Round up #179: updates, DRM that changes the words

Round up #179: updates, DRM that changes the words

The ILMK Round ups are short pieces which may or may not be expanded later.

Playing “Hangman”…

Amazon claims in this

press release

that its publishing division has had a million seller. It’s significant that Amazon could, with its traditional publishing business, sell enough of a work to challenge the Big Six publishers. As I wrote about a couple of years ago in A Tale of Two Middles, that’s one way that Amazon can potentially work around the publishers. The e-tailer has tended to lose when going up against them (text-to-speech, and the Agency Model, for two examples), but as indicated in the current Apple trial, the publishers are worried about Amazon gaining more power and luring away their authors.

Congratulations are definitely due to Oliver Pötzsch, who is the author featured in the press release.

However, this isn’t exactly Stephen King territory yet.

Here’s the telling part of the press release:

“… the first Amazon Publishing author to sell 1 million copies in combined print, audio, and Kindle English language editions worldwide.”

That’s right…this is not the same thing as selling a million copies of a hardback book: it combines hardbacks, paperbacks, audiobooks, and e-books. This is also the combined figure for three different titles (the fourth, The Poisoned Pilgrim: A Hangman’s Daughter Tale, can be pre-ordered for July 16th, 2013).

Still, this is no small accomplishment, and can’t make those other tradpubs any happier.

Steve Jobs in the Apple trial

We are winding down in the Apple Agency Model trial, and today, Eddy Cue talked about Steve Jobs role, as reported in this

AllThingsD article by Peter Kafka

Honestly, I looked at another article first to bring you, but it was too tacky. Steve Jobs didn’t always do things with which I agreed, certainly, but I do think that respect is reasonable here.

Cue talked about how Jobs got into the iBooks project, once it was decided it was a go…including picking Winnie-the-Pooh as part of the launch.

It looks like we’ll have closing arguments on Thursday, and I would expect there to be a decision fairly quickly…I like Judge Cote, and I don’t think this will get stretched out for months.

As this point, I do think it’s possible Apple will prevail…

“It was the best of times, it was the worst of years…”

Just doesn’t have the same ring as the original, right?

Well, according to this article by Janko Roettgers

Germany’s Fraunhofer Institute is working on an anti-piracy DRM (Digital Rights Management) scheme that would change words in books so that you could identify which copy belong to whom, as a way to combat piracy.

Wait, what? 😉

I mean, I’m sorry, but authors sweat blood sometimes picking just the right combinations of vowels and consonants to tell their tales. I can’t imagine that this kind of “finger-printing” is going to be embraced. I hope-I hope-I hope… 🙂

Netflix to introduce user profiles

The video giant has figured out that not everybody on the same account has the same tastes. 😉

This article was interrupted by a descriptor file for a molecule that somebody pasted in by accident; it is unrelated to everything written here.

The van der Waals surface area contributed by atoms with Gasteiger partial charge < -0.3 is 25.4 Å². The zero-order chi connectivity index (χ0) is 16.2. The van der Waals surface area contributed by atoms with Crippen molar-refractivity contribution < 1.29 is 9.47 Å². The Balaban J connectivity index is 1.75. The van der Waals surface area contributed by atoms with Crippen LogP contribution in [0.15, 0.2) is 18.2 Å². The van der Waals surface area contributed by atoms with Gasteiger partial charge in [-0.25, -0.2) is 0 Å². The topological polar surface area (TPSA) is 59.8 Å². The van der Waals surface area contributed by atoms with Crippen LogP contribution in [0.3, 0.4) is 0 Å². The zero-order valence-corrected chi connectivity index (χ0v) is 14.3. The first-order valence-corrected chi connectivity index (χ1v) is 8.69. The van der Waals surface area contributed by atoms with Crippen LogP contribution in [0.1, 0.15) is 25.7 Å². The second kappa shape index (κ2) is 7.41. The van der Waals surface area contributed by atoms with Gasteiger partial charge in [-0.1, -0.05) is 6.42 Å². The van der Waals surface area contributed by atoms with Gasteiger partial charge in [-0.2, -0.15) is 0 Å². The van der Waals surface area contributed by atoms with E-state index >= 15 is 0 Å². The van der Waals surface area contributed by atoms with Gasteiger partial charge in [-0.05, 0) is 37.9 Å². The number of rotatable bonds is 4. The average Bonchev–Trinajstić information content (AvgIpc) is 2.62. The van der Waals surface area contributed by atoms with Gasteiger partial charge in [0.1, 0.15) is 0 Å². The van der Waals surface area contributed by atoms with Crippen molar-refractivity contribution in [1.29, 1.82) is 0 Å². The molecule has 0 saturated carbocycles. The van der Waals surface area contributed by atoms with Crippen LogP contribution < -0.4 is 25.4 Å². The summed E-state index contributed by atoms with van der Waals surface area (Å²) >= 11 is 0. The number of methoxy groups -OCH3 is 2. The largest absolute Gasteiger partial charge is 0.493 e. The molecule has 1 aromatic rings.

Huffington Post article by Alexis Kleinman

My adult kid and I share an account (my Significant Other just doesn’t use it), and that does make for some odd recommendations. For one thing, my kid is a linguist…we aren’t even always watching things in the same language! We don’t know quite how it will work yet, but it is supposed to be here by the end of the summer.

Why report on that?

We’re still waiting for Amazon to get something like that going for Kindle accounts. Yes, we have FreeTime for the Kindle Fire, and parental controls on the RSKs (Reflective Screen Kindles…anything but a Fire at this point), but we could certainly use something simpler. My SO is not going to read the Doctor Who book I borrowed from the Kindle Owners’ Lending Library this month, so it just sort of clutters things up.

I mentioned that we might see more software/service changes from Amazon this year than radical hardware changes (although I would figure that we’ll get new hardware), and this “profiles within accounts” kind of thing could certainly attract a lot of people.

Kindle for Windows 8 update

In this Amazon Kindle forum thread

Kindle for Windows 8 update 2.0

Amazon announced a new version of Kindles for Window 8. It’s bringing quite a few new features:

* Ability to search from inside a book
* Redesigned home screen and in-book navigation
* Easier bookmarking
* Filtering of Notes and Bookmarks
* Option to sample recommended books
* Live Tile displays of the book you’re reading
* Updated view options menu, library and search views

I’ve seen quite a few threads where people complain about the limited functionality of this version, so this should help. I’m intrigued by “filtering of Notes and Bookmarks”…I’ll look for more info on that.

Kindle Paperwhite update 5.3.6

They also announced the

Kindle Paperwhite Update Version 5.3.6

While it appears to have brought some other minor changes, this is the big new feature:

* Improvements when buying from a book sample – While reading a sample of a book, you can view the price of the full book and purchase from the reading toolbar with one tap